KC Ortiz is a freelance photojournalist based in Bangkok, Thailand, where he covers under-reported issues, conflicts, and their consequences.
His work has appeared in Global Post, Juxtapoz, Newsweek, Time, and many other publications.
Ortiz’s most recent assignments have brought him to Burma, Cambodia, and throughout Thailand, covering aspects of life from politicians to prison fights. In 2013, he began shooting a long-term project on the insurgency in Thailand’s restive Deep South.
1. Think Tank shoulder camera bag – This is the bag I use for every project, every day. I keep a light setup wherever I go, whether the jungle or on the streets. I prefer a shoulder bag because of the sizing, dexterity, comfort, and security. My larger bags are all Think Tank as well, but I only use them for transportation and not in the field.
2. Black Rapid camera strap – Convenient for a double camera setup and a nice strap in general. (Disclaimer: Black Rapid has supplied me with gear before.)
4. Passport copies – Much better then keeping the real thing on you.
5. Scarf – I know some wear it as a fashion statement or to look the part, but the reality is a scarf is an incomparable piece of fabric. It keeps you cool or warm and can be used as a pillow, cushion, tripod, bag, temporary gas mask, rag, towel, shade, sling, bandage, bug deterrent, and so the list goes on.
6. Canon 5D Mark II – The mostly reliable workhorse camera. I carry two bodies with me in the field. Attached to top camera is a Canon 35 1.4. lens. This is the lens I shoot 90% or more of my work with.
7. Memory cards – I always carry a bunch with me. I don’t shoot off an incredible amount of frames, but you never know how long you’ll be gone and it’s not fun running out of memory in the middle of a day. They weigh nothing and don’t take up any space, so why not load up on them?
8. Canon 50mm 1.8 – I may switch this out depending on the assignment and timeframe, but it’s almost always just one other lens with me.
9. iPhone charger
11. Camera wet bag – A good solution that takes up no room and will get you through a sudden rain a bit smoother than a plastic bag.
12. Batteries – Lots of batteries for me. Maybe there’s no electricity, maybe shit gets wet, maybe a million things, but it’s always a must to be prepared. It’s a plus to be a step ahead of bad situations.
13. Fuji X100 – I always have this with me as well, comes in handy at times for being more low key.
14. Matches – People tend to steal lighters but always give matches back.
18. Random business cards from taxi drivers
19. Sunglasses – I carry them around more then I use them.
20. Extra Fuji battery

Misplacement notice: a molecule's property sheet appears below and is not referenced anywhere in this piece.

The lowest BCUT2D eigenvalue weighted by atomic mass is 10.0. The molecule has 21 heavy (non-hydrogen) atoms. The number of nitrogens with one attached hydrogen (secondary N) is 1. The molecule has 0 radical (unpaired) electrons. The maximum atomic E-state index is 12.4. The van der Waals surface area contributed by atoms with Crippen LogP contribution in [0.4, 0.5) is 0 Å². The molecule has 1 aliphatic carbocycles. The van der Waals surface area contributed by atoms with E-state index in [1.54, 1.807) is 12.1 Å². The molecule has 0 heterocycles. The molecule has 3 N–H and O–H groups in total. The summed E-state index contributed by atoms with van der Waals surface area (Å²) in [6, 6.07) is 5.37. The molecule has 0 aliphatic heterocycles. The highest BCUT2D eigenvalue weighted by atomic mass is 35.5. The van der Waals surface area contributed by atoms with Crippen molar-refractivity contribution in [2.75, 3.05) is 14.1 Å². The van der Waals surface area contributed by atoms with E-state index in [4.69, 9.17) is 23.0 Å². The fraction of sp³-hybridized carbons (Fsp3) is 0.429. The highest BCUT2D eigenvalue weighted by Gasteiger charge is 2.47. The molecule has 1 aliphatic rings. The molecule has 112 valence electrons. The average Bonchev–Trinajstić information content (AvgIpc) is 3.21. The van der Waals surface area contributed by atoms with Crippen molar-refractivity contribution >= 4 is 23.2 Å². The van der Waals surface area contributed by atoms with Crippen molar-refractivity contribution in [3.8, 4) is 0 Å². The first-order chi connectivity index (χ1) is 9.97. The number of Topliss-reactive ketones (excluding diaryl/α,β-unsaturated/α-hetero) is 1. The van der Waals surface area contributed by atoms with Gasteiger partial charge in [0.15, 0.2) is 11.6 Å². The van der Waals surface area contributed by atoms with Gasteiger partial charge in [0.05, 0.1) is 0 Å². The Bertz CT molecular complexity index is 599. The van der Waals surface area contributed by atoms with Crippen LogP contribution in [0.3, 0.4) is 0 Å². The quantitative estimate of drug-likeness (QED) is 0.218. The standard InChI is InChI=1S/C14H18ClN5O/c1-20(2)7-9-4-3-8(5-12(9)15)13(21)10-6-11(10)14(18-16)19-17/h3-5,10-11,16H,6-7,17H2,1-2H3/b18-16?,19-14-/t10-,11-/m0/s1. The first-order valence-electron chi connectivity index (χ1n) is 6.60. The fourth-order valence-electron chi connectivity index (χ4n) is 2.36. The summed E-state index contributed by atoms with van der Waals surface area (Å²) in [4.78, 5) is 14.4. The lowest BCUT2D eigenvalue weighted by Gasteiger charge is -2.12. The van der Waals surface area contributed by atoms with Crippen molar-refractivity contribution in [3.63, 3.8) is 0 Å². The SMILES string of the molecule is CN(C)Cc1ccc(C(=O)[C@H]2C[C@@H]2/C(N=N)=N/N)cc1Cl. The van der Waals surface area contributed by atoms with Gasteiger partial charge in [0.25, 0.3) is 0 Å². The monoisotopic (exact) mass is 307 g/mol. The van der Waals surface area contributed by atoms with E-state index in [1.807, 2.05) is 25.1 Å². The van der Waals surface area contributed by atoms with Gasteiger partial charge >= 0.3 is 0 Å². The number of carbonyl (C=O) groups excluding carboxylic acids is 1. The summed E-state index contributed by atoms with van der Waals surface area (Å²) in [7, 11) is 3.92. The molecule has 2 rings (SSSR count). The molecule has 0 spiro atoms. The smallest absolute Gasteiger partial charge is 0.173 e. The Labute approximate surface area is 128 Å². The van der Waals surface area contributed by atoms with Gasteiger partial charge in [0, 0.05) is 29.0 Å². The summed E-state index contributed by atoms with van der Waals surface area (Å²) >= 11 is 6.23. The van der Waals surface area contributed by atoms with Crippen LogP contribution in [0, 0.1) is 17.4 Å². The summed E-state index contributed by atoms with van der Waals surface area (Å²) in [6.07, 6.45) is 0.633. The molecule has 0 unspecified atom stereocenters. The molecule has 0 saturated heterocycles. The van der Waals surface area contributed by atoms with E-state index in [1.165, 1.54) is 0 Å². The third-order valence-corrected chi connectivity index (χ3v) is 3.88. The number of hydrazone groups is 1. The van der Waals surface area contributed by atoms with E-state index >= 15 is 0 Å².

21. Battery charger – Maybe there will be electricity?
22. Lens wipe
23. Lucky charm – A bracelet given to me by a Buddhist monk named Rambo in Karen State, Burma, in 2010. Rambo told me it would protect me from bullets, and so far I haven’t been hit by any bullets. Seems legit to me, so I continue to carry it around.
24. Lighter – Fire is good.
25. Extra passport photos – You really never know when you’re going to need a visa somewhere right away.
26. Cigarettes – Half the job is waiting, and these come in handy. Even if you aren’t a smoker, I recommend a pack of cigarettes in your bag. They can come in handy out there and make you a new friend faster then anything else can.
(27.) I just ran out but I will usually also have a small roll of duct tape, which is another great multipurpose tool. First aid to automotive work, it can get the job done and is a necessity in my bag.
1The Frontline Freelance Register (FFR) is a representative body for freelancers, created and run by freelancers. It is an independent, ring-fenced entity which sits within the Frontline Club Charitable Trust with membership open to all freelance journalists working in conflict or foreign reporting. The FFR’s core objective is to support the physical and mental well-being of freelance journalists. In a world where staff jobs and fully paid foreign assignments are increasingly scarce, foreign and war reporting is dominated by freelancers, many of whom are deeply committed professionals doing outstanding work. At the same time, many of these freelancers lack the institutional support and the financial means to adequately manage the challenges of operating in dangerous environments in the long term. They also lack organised representation, often leaving them at the mercy of powerful media groups. FFR aims to help freelancers by providing them with a forum, a representative body, and a critical mass to face some of these challenges.